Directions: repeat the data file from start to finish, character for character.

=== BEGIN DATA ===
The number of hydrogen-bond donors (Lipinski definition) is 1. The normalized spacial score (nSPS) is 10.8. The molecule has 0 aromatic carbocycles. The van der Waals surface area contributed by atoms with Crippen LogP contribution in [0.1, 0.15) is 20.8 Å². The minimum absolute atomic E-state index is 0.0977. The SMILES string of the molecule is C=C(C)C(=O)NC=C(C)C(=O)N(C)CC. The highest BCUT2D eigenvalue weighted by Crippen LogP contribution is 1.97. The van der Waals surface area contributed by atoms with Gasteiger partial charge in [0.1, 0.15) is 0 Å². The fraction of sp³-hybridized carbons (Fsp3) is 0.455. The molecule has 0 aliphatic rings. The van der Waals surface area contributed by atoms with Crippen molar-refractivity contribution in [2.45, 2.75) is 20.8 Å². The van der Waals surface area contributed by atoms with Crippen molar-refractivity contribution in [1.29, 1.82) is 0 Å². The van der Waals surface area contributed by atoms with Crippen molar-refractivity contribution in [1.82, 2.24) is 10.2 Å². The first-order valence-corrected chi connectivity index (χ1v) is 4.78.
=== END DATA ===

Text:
The number of hydrogen-bond donors (Lipinski definition) is 1. The normalized spacial score (nSPS) is 10.8. The molecule has 0 aromatic carbocycles. The van der Waals surface area contributed by atoms with Crippen LogP contribution in [0.1, 0.15) is 20.8 Å². The minimum absolute atomic E-state index is 0.0977. The SMILES string of the molecule is C=C(C)C(=O)NC=C(C)C(=O)N(C)CC. The highest BCUT2D eigenvalue weighted by Crippen LogP contribution is 1.97. The van der Waals surface area contributed by atoms with Gasteiger partial charge in [0.1, 0.15) is 0 Å². The fraction of sp³-hybridized carbons (Fsp3) is 0.455. The molecule has 0 aliphatic rings. The van der Waals surface area contributed by atoms with Crippen molar-refractivity contribution in [2.45, 2.75) is 20.8 Å². The van der Waals surface area contributed by atoms with Crippen molar-refractivity contribution in [1.29, 1.82) is 0 Å². The van der Waals surface area contributed by atoms with Crippen molar-refractivity contribution in [1.82, 2.24) is 10.2 Å². The first-order valence-corrected chi connectivity index (χ1v) is 4.78.